A regular Source column, Undercurrents explores issues, ideas and events developing beneath the surface in the Virgin Islands community.
Some Virgin Islands residents were surprised this fall when they answered calls to their unpublished cell phone numbers from persons who said they were conducting a survey on behalf of the national Centers for Disease Control and Prevention.
The survey is real. It’s an annual review of immunization rates across the U.S. And recent reports indicate that Virgin Islands households are somewhat behind much of the nation when it comes to vaccinating their children.
The CDC regularly sponsors surveys on a long list of health topics – so many that information officers were unable to respond to inquiries about the V.I. survey until it could be narrowed down by subject.
Then Ian Branam, press officer for the National Center for Immunization and Respiratory Diseases, Centers for Disease Control and Prevention, confirmed that the CDC is wrapping up its 2016 National Immunization Survey. It’s actually the NIS Family of Surveys, since there is an overview survey plus separate surveys for families with teens and those with younger children. Results will be published in 2017.
The NIS survey is conducted in the 50 states, the District of Columbia, territories and selected local areas, Branam said. The data collection has been going on annually since 1994, although the territories were not included until 2009 and the Virgin Islands was left out of the 2014 survey, Branam said, because of funding shortages. Guam also was left out that year.
A look at the data published by the CDC for 2015 indicates the U.S. Virgin Islands immunization rates are either slightly or significantly below the national average for most categories.
For children ages 19 to 35 months, the national average for the MMR vaccine (against measles, mumps and rubella) is 91.9 percent. In the USVI it’s 77.2 percent.
The rate for the DTap vaccine, which is designed to protect against diphtheria and other diseases, is 84.6 percent nationally, but 65.8 percent for the Virgin Islands.
For rotavirus, the rates are 73.2 percent nationally, 43.3 percent in the V.I. For Hepatitis A, the rate is 59.6 percent nationally compared with 36.8 percent in the V.I.
The only category in which the Virgin Islands exceeded the national average for immunizations for young children was for Hepatitis B. The national average was 72.4 percent and the V.I. rate was 79.4 percent.
The picture was similar for teens, aged 13 to 17. The human papillomavirus vaccine is normally administered in three injections, over time. Rates for the vaccine were listed separately for males and females. For both genders, and for both the U.S. overall and the Virgin Islands, the rates dropped with each dose.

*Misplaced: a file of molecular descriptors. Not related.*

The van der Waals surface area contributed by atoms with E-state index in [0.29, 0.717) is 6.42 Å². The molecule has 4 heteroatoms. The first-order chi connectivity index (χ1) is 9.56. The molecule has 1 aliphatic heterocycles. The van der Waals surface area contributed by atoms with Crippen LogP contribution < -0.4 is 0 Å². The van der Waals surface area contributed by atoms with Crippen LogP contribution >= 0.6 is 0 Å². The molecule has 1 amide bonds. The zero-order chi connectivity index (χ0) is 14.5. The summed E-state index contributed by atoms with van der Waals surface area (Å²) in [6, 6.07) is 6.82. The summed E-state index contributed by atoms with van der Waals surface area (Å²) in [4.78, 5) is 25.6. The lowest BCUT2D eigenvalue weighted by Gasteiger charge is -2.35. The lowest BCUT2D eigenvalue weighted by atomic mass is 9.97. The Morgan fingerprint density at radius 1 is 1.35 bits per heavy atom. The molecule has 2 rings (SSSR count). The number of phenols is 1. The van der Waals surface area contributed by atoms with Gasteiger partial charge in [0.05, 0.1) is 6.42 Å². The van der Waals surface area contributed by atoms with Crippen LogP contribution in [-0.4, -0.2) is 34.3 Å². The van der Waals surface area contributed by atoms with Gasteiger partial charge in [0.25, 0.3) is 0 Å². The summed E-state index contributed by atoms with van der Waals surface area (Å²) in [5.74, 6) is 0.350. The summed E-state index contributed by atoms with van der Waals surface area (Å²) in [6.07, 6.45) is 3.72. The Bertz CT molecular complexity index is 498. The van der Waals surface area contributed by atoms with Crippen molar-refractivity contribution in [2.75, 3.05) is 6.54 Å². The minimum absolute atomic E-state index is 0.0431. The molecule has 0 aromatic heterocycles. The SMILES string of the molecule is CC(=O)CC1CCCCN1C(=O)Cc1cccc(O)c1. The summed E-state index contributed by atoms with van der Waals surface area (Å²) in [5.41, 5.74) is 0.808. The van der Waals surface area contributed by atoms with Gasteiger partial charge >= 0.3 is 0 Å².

For girls in the U.S. the rates went from 62.8 percent after the first injection, to 52.2 percent, to 41.9 percent. In the Virgin Islands, the comparable rates were 40.4 percent, 25.8 percent and 16.4 percent.
For boys, the national averages were 49.8 percent, 39.0 percent and 28.1 percent, respectively. In the Virgin Islands they were 35.5 percent, 18.6 percent and 11.8 percent.
Tracking immunization rates helps establish the success of vaccines. For instance, diphtheria used to be a major killer. The CDC website estimates that before there was any known treatment, more than half the people who contracted it died from the disease. Even as late as 1921, the U.S. recorded 206,000 cases of diphtheria resulting in 15,520 mortalities.
Once a vaccine was introduced in the 1920s, the number of cases dropped quickly and it is generally not a threat today in the U.S.
The CDC has declared rubella virtually eliminated in the U.S. because of widespread use of vaccine. The number of mumps cases – which were counted at 186,000 before the vaccine was introduced in 1967, has declined by 99 percent, although there have been isolated outbreaks in 2006, 2009 and 2010.
Pneumococcal disease is a major cause of ear infections. Less commonly, it can cause lung and blood infections and infections of the brain and spinal cord, or meningitis. Before a vaccine was developed, the CDC recorded five million ear infections from it, 13,000 blood infections, 700 cases of meningitis and 200 deaths in children under age 5. Since the vaccine, disease rates have fallen 88 percent.
The CDC website says the data from NIS surveys is used to identify children at risk for vaccine-preventable diseases and to help determine how to increase immunization rates.
If you receive a call about the survey it may come from a Chicago area-code. The CDC contracted with an entity to actually do the research: the National Opinion Research Center at the University of Chicago.
As for how cell phone numbers were obtained, Branam said only that an “independent contractor” provides banks of numbers to NORC. Individual numbers are then selected at random from the banks.
He did not say how long the telephone survey takes, but according to its website, the CDC generally limits surveys to less than 20 minutes, and some are as short as 10 minutes.